Soil Nailing

Soil nailing is an in-situ technique for reinforcing, stabilizing, and retaining excavations and deep cuttings by introducing relatively small, closely spaced inclusions (typically steel bars) into a soil mass, whose face is then stabilized locally.

The result of soil nailing is a zone of reinforced ground that serves as a soil retention system. Soil nailing is utilized for temporary or permanent excavation support, tunnel portal stabilization, slope stabilization, and repair of retaining walls.

Soil nailing procedure

Applicable Soil Types

Prior to the installation of a series of nails and facing, the procedure requires the soil to be able to temporarily stand on its own on a near-vertical face. Consequently, cohesive soil or weathered limestone is best suited for soil nailing. The installation of soil nails is difficult in cohesionless granular soils, soft plastic clays, and organics/peats.

In order to successfully employ soil nailing on weathered rock, the weathering must be uniform across the rock and free of any planes of weakness. A high groundwater table, cohesionless soils, soft fine-grained soils, extremely corrosive soils, loess, loose granular soils, and land that is subjected to recurrent freeze-thaw action are all examples of soils that are not suitable for soil nailing.


Soil nailing typically requires the use of earth-moving equipment (such as a dozer or backhoe) to excavate the soil, a drill rig to install the nails, a grout mixer and pump (for grouted nails), and a shotcrete mixer and pump (to stabilize the face with shotcrete).

Spraying shotcrete on the surface of soil nailing stabilisation
Spraying shotcrete on the surface of soil nailing stabilisation


The top-down method is usually employed in the construction of a soil nail excavation support wall. Typically, earth-moving machinery (such as a dozer or excavator) excavates the soil in increments of 3 to 6 feet (1 to 1.8 meters). Then, a drill rig is utilized to drill and grout the nails into position, typically on 3 to 6-foot (1 to 2-meter) centres. Following the installation of each row of nails, the excavated face is typically stabilized by affixing a welded wire mesh to the nails and then applying shotcrete.

Drilling for soil nailing
Drilling for soil nailing


Typically, soil nails are steel reinforcing bars, but they can also be steel tubing, steel angles, or high-strength fibre rods. Typically, grouted fasteners are installed with a Portland cement grout slurry. The facing can be prefabricated concrete or steel panels but is typically reinforced shotcrete with welded wire mesh, rebar, or steel or polyester fibres.


Soil nails are designed to increase the apparent cohesion of a soil mass by transmitting the tensile forces generated by the inclusions into the ground. The frictional interaction between the soil and steel inclusions restrains the movement of the soil. The primary engineering concern is to ensure that the ground–inclusion interaction can effectively restrain ground displacements and secure structural stability with an adequate safety factor.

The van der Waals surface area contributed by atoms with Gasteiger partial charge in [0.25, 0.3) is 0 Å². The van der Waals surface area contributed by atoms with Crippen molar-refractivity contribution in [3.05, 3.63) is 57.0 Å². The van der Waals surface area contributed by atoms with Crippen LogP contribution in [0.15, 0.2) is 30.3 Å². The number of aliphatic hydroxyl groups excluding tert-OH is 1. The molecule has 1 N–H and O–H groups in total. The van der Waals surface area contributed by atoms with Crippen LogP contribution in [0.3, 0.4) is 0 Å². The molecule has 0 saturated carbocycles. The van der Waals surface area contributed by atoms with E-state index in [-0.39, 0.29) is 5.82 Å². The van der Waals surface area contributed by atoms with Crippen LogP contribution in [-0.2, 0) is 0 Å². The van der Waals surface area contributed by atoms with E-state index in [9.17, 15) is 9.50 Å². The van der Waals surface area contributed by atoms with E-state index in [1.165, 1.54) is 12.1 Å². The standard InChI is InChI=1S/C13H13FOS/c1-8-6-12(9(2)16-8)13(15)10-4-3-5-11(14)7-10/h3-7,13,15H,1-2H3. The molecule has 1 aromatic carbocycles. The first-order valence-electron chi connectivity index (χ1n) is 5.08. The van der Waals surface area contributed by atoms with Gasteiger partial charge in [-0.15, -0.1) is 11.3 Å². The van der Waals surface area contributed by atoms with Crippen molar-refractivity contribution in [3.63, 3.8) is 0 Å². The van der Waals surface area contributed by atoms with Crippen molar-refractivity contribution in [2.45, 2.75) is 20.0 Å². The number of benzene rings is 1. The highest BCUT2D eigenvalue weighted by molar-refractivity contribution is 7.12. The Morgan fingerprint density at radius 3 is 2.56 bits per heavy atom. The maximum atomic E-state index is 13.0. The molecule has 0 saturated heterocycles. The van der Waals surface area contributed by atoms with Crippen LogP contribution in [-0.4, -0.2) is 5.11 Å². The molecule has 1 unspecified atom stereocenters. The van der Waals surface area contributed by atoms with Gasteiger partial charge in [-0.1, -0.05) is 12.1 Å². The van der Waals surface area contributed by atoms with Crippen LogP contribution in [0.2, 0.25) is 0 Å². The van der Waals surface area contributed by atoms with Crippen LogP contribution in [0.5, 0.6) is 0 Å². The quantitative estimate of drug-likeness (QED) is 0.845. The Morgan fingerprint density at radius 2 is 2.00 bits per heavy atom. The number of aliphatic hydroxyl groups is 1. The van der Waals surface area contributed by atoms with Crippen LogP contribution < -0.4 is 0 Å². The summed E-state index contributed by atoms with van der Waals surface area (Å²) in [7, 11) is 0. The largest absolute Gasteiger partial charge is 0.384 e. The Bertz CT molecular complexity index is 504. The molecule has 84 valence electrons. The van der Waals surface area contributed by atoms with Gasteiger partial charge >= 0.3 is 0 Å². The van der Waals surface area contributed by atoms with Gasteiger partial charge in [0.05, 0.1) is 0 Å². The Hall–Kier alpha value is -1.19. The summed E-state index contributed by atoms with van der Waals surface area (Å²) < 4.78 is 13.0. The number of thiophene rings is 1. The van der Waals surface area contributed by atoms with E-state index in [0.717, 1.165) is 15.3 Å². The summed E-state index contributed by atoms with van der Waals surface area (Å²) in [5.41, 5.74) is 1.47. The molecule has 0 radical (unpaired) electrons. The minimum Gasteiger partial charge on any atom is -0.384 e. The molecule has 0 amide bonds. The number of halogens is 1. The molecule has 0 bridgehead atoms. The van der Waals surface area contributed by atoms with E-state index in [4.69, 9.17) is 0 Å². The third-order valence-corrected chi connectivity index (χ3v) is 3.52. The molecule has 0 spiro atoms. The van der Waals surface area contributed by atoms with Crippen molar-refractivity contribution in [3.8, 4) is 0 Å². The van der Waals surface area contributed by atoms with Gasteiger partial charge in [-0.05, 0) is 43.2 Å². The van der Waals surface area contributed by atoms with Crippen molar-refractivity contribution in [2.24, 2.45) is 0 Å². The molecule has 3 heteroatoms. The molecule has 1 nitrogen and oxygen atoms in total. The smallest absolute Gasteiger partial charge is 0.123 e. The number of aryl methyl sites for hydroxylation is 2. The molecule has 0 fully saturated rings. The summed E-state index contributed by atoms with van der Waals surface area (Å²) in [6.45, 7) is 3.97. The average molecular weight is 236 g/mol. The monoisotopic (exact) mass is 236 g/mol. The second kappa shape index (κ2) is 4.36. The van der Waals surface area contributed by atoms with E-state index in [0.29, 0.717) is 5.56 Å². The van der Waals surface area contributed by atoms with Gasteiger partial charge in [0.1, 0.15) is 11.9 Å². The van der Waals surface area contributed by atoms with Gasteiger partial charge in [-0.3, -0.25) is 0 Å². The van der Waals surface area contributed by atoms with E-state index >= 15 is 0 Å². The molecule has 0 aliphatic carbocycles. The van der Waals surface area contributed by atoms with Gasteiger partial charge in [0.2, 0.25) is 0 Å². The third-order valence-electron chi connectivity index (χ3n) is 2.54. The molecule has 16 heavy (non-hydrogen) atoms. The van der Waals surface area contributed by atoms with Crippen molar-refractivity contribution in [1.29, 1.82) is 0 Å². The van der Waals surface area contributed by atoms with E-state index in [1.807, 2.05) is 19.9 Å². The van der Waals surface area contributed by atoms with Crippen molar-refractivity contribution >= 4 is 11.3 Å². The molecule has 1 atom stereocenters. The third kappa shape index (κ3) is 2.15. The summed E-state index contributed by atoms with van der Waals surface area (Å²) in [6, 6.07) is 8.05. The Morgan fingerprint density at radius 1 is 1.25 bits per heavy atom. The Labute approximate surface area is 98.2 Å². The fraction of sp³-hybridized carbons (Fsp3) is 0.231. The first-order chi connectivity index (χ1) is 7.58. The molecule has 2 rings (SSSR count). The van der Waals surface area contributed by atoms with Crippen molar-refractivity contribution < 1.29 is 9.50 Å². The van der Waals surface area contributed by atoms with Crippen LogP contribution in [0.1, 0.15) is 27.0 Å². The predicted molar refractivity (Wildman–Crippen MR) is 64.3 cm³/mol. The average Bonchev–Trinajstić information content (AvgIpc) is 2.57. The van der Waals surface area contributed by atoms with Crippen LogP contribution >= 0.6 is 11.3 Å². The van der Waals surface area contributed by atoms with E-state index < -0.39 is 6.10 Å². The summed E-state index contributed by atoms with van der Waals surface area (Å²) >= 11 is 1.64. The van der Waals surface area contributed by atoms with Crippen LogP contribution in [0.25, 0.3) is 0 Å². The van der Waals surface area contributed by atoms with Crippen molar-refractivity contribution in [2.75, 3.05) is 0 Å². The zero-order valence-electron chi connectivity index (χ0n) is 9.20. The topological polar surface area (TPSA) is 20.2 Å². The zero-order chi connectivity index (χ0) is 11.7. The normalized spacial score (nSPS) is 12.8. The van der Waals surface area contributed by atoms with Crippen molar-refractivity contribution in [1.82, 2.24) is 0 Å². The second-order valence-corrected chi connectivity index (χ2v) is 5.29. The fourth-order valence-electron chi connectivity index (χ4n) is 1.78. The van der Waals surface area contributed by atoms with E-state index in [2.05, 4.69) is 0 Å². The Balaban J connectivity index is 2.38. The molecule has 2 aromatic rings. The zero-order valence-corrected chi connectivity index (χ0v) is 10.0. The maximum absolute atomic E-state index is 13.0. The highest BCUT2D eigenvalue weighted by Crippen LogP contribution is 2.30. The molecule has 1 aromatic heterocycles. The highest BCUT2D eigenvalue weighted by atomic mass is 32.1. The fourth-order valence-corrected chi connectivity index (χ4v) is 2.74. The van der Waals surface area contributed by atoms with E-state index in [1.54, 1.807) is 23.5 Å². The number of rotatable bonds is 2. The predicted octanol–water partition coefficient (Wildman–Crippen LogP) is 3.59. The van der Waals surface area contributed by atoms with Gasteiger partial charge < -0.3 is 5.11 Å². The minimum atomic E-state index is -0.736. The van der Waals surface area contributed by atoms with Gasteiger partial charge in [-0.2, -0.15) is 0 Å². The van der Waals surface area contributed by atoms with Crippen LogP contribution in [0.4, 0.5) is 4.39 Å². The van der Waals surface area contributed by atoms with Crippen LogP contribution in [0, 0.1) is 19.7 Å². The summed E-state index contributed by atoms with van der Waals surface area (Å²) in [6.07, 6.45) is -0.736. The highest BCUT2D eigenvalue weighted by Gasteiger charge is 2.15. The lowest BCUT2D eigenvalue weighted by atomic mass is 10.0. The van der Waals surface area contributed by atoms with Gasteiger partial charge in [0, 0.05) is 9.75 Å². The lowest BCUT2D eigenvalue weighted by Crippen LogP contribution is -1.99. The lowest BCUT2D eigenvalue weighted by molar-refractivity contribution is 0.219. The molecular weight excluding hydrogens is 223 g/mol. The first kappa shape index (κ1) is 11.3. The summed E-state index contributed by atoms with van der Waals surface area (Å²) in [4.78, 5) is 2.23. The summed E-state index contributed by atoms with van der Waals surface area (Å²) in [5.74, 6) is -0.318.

There are two primary types of design techniques:

  1. Limit equilibrium design methods
  2. Working stress design approaches

The following factors will influence the design of soil nailing:

  • Strength limit: The point at which probable failure or collapse occurs is known as the limit state.
  • Service limit: The limit state at which excessive wall deformation results in the loss of service function.
  • Length and height of the retained earth.
  • The vertical and horizontal spacing of the soil nails.
  • The inclination of the soil nails
  • Geotechnical properties of the soil.
  • Length, diameter, and maximum force of the nail.
  • Drainage, frost penetration, wind- and hydrostatic-induced external loads.

Generally, the walls of soil nails are not designed to withstand water pore pressures. Therefore, drainage systems, such as geotextile facing or drilled-in-place relief wells and perforated plastic collection piping, are incorporated into the wall. Also crucial is surface drainage control above and behind the retaining wall.

When an existing structure is adjacent to the top of a soil nail wall, extreme caution is required. As the soil nail-reinforced mass stabilizes under strain, it tends to deflect slightly. This movement may result in structural damage to the adjacent building.

Construction of soil nailing

Quality Assurance and Quality Control

The locations and lengths of the nails must be monitored and recorded. Additionally, the grout used in the installation of grouted nails can be sampled and tested to ensure that it exceeds the specified strength. Test nails can also be subjected to tension tests to corroborate that the design bond has been achieved.

Advantages and Disadvantages of soil nailing

The following are a few benefits of employing soil nails:

  1. They are very useful in constrained sites with limited access.
  2. Less damage is done to the environment.
  3. They may be installed quickly and easily.
  4. Fewer materials and shoring are used.
  5. They can be applied to new buildings, temporary structures, or remodelling projects because they are adaptable enough.
  6. There are no restrictions on height.

A few drawbacks of employing soil nails are as follows:

  1. For places with a high water table, they are unsuitable.
  2. High soil nail density may be necessary for soils with poor shear strength.
  3. They are unsuitable for long-term use in delicate and large-scale soils.
  4. Expert contractors are needed.
  5. Large-scale 3D modelling might be necessary.


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